E61 lower post wear - Page 2

Equipment doesn't work? Troubleshooting? If you're handy, members can help.
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slybarman (original poster)

#11: Post by slybarman (original poster) »

Randy G. wrote: The cam's shaft also has a lot of black buildup on it.
what is best for removing? backflush detergent or?

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BaristaBoy E61

#12: Post by BaristaBoy E61 »

cafeIKE wrote:I can't imagine how much wear the cam must have to 'sneeze'.
I think a slight clarification might help here.

"...wear of the drain valve stem at the cam" - Not the cam itself. Just the square, vertical, lever post up against the cam, if you will.
"You didn't buy an Espresso Machine - You bought a Chemistry Set!"


#13: Post by Davi-L »

My quick mill e61 failed to drain, the problem after a cleaning and repair was that there were two, not one white teflon gaskets at the bottom of the head. One fails to drop out and if you put a second one on it... It does not work as desired.

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Randy G.

#14: Post by Randy G. »

slybarman wrote:what is best for removing? backflush detergent or?
The black (dirty) part of the shaft can be cleaned with any sort of cleaner including Cafiza, Simple Green, and even OxyClean (unscented of course). You can use a nylon scrubbing pad as well. Be sure to use a bit of lube on the two sealing gasket/washers through which the shaft passes when assembling.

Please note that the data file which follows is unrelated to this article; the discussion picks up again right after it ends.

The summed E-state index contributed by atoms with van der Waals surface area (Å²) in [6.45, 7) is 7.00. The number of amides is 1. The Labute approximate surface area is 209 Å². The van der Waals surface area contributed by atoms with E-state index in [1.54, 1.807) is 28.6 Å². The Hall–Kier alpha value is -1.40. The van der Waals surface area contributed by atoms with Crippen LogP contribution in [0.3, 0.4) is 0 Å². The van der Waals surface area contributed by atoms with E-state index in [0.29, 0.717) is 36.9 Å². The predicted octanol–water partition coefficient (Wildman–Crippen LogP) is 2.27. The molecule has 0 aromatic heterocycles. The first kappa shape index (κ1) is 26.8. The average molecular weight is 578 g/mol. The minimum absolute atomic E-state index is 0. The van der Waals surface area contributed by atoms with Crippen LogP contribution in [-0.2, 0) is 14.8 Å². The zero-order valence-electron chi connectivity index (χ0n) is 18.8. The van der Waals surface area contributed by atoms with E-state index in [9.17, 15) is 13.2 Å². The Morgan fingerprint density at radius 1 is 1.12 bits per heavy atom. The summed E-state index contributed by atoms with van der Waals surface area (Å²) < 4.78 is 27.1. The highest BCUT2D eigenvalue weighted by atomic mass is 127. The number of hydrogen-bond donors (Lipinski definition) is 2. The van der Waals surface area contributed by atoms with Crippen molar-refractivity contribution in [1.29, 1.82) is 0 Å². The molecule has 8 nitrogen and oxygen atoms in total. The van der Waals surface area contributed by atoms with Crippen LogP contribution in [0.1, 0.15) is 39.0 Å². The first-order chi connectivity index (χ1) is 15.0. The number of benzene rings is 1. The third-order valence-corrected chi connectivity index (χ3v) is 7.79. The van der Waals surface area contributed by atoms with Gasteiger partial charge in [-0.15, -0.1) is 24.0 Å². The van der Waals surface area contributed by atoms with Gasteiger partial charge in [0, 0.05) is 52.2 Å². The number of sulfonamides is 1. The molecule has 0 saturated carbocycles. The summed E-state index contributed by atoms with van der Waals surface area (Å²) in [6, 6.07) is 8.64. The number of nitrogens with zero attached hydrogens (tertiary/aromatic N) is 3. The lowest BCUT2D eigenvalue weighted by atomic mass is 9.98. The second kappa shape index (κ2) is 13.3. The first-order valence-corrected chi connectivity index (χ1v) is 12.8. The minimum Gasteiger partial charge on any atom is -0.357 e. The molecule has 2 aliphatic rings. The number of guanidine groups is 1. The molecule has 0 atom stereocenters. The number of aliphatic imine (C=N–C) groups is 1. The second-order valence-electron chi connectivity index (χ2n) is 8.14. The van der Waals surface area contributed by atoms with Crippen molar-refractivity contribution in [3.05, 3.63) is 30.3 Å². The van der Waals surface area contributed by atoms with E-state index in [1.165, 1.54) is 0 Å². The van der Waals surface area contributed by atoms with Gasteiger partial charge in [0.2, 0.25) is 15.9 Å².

EspressoMyEspresso.com - 2000-2023 - a good run, its time is done


#15: Post by DefaultIT »

It should be noted that, per the original question, that square post has a conical chamfer machined into it; actual wear will be evident by a slope in the top (circular) face that the cam interfaces with. It is square to the sides of the post when new...will show sort of a "trough" as the cam begins to wear the middle, and will eventually show a gently curved slope.... I would guess that as long as you can still see some of that original chamfer, there is enough stem length to actuate the valve.

You are likely to have functional problems from dry/cracked sealing gaskets (failing to fully CLOSE) long before that brass post wears down enough for failure to open.... And in my experience, while that post technically unthreads to allow replacement of the gasket, you are much more likely to break the threads off then successfully remove the post, and will end up replacing the entire plunger assembly anyway.

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slybarman (original poster)

#16: Post by slybarman (original poster) replying to DefaultIT »

interesting. maybe the original chamfer on mine is just somewhat uneven then.